The HSSF serializer catches SAX events and creates a spreadsheet in the
XLS format used by Microsoft Excel (but the output looks just dandy in
OpenOffice.org as well).
The HSSF Serializer supports most of the functionality supplied by the
HSSF API which is
part of the
Jakarta POI project.
Using the HSSF Serializer is fairly simple. You'll need a sitemap of
course. Once you have that, well, you're half there. Add
<map:serializers/> section of your sitemap.
The locale is optional and is used only to validate numbers. Please note
that numbers not in US-default format may not be compatible with Gnumeric
(it's less cosmopolitan then the HSSF Serializer ;-) ). Setting the locale
lets you use default number formats from other locales. Set this to a two
letter lowercase country code. See java.util.Locale for details.
Next, set up an entry for each URL or set of URLs (via matching rules)
The most important question is now, which what XML the serializer is fed.
You will get it answered in the next paragraph.
Required XML Format
The HSSF Serializer expects data in the same XML language as the popular
spreadsheet progam Gnumeric. You have different possibilities to get such
You can create and save a spreadsheet using Gnumeric.
You can write it yourself using the
Schemas or DTDs available at the
or in Gnumeric's CVS repository.
You can take one of the samples delivered with Cocoon and start from
Or you use the empty workbook from appendix A in
The Gnumeric File Format PDF (all further references to 'PDF'
mean this file), which can further simplified to the following:
<!-- add your cells here -->
While HSSFSerializer ignores the bulk of the elements, it is suggested
you provide at a minimum the basic elements as in the list below. As a
general rule, if Gnumeric in the versions 0.7 - 1.04 will load the XML
(provided it is tar'd and gzipped as expected), then the HSSFSerializer
should be able to handle it.
As a general guideline the following elements are supported in this
release. For the nesting have a look into the sample files or the PDF.
gmr:Workbook - Required. Basically the root element.
gmr:Sheets - Required. Container for the spreadsheets.
gmr:Sheet - Required for each sheet. For the attributes
have a look at the example above or into the PDF.
gmr:Name - Required? Defines the sheet's name as it
appears on the little tabs under the workbook in your favorite GUI
gmr:MaxCol - Used to set the
dimensions for the sheet. This can be wrong and your spreadsheet
application may not care, but some other ports depend upon this, so
we set it to be compatible.
gmr:Cols - Used to determine the
default row or column width in points via the attribute
gmr:ColInfo - Used to
determine the row height/column width for a specific row/column in
The count of the rows/columns starts with 0.
No - row/column number
Unit - row/column height
gmr:Cells - Required. Container for all cells.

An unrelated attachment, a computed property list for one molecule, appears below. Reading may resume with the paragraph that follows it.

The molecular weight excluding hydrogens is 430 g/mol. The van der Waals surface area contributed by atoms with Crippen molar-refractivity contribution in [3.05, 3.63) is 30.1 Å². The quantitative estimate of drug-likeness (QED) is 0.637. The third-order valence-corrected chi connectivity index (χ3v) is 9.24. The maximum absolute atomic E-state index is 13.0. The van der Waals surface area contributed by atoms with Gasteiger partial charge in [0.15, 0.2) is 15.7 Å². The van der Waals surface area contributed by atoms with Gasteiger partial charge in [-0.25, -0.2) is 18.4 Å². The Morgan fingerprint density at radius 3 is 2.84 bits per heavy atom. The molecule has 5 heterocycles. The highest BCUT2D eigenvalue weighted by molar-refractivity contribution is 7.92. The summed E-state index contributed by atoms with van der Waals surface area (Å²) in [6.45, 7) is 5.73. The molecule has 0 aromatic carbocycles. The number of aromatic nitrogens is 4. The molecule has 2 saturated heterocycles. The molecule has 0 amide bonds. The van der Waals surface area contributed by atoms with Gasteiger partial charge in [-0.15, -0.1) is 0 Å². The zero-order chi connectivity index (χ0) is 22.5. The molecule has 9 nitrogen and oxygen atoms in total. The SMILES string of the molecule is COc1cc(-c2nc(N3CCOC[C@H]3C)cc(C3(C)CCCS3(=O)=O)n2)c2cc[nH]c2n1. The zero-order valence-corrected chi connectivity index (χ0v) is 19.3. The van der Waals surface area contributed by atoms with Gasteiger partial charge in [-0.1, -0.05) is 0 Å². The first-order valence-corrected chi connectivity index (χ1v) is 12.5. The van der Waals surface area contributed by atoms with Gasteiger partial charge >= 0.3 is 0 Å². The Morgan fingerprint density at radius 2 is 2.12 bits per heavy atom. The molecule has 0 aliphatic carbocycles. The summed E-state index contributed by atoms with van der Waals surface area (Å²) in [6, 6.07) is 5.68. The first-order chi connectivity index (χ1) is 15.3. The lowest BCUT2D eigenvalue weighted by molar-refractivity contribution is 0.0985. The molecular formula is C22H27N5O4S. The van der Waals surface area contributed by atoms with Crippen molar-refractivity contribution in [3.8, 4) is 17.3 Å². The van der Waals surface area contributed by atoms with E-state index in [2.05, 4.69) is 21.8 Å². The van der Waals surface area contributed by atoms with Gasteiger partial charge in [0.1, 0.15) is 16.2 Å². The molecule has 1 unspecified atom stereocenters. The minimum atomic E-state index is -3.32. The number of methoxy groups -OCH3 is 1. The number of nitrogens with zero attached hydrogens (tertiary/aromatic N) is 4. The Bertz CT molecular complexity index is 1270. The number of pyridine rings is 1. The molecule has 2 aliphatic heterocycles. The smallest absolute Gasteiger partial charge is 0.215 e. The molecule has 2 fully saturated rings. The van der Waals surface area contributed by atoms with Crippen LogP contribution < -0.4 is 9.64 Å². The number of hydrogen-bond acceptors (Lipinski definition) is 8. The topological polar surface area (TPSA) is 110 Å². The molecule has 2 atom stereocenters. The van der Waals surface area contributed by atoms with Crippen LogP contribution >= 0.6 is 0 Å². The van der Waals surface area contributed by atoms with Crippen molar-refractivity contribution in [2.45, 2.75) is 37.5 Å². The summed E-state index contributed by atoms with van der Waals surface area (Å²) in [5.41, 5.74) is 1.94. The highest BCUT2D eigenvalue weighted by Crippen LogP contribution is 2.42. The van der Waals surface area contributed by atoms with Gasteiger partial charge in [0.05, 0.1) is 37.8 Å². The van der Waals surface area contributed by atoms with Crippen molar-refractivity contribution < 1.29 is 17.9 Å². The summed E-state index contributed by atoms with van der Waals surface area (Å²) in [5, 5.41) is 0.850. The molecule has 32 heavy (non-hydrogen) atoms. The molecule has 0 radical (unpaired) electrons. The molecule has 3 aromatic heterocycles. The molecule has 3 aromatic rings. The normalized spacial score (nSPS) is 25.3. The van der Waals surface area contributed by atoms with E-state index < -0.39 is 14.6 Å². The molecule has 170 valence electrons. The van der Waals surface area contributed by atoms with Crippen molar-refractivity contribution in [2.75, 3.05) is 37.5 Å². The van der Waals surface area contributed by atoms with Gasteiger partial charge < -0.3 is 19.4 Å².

gmr:Cell - Defines the actual column and row number as
well as the data type.
Row - row number
Col - col number
ValueType - the data type
If you don't specify the data type, the cell content will not
be shown! The type is determined by a numerical key, where
the following are known: 10 - empty, 20 - boolean,
30 - integer, 40 - float, 50 - error, 60 - string,
70 - cell range, 80 - array
gmr:Content - Defines the start of the value contained
in the cell. This is obsolete as of Gnumeric 1.03. It's not
recommended to use it, because it may not be supported in future
versions. With POI release 1.5.1 I didn't use
but I had to specify '10' as
ValueType on empty cells.
Otherwise I got strange output.
gmr:Styles - Required if you want to use styles.
gmr:StyleRegion - Defines the region that the style
Again: The count of the rows/columns starts with 0.
startRow - self-explanatory
startCol - self-explanatory
endRow - self-explanatory
endCol - self-explanatory
gmr:Style - Specifies the style for a StyleRegion.
HAlign - specifies the horizontal alignment.
Possible values: 1 - general, 2 - left, 4 - right, 8 - center,
16 - fill, 32 - justify, 64 - center across selection
VAlign - specifies the vertical alignment.
Possible values: 1 - top, 2 - bottom, 4 - center, 8 - justify
WrapText - specifies whether to wrap text around
Possible values: 0 - don't wrap, 1 - do wrap
Shade - kind a stupid flag
If you're setting a background color and want it filled ...
Format - number format to use.
Generally, Excel and Gnumeric have the same formats.
gmr:Font - Defines the font used for the style region.
Set the values of the attributes to 0 or 1 to disable or enable a
specific font style.
Bold - self-explanatory
Italic - self-explanatory
Underline - self-explanatory
StrikeThrough - self-explanatory
gmr:StyleBorder - Defines the borders that are used for
a style region. It contains one element for each possible border
specifying the style and the color of the border.
For more specific information on the Gnumeric file format, especially on
some more interesting attributes or attribute values or the nesting of
the elements, I only can recommend you to read the PDF or to have a look
at the sample files. If you want it more complicated, you can also get
the information from the Schema file (look above for the link).
Automatic Excel Spreadsheet Generation
Hmm, I don't want to say to much on this. I showed you the XML the
serializer wants to have. Now it's up to you to generate this XML
dynamically. The best way to do this is using a XSLT stylesheet. You need
some information on this? Hmm, have a look at the
W3C's XSL page. From
there you get many links to tutorials, articals, the surprisingly
readable XSLT spec and so on.
So HSSF Serializer is well on its way to being darn near everything you
need to create fancy smancy reports in Excel or OpenOffice. (And you can
just serialize the output from your stylesheets as XML for Gnumeric
Add support for formulas. (not yet supported by HSSF)
Add support for custom data formats. (not yet supported by HSSF)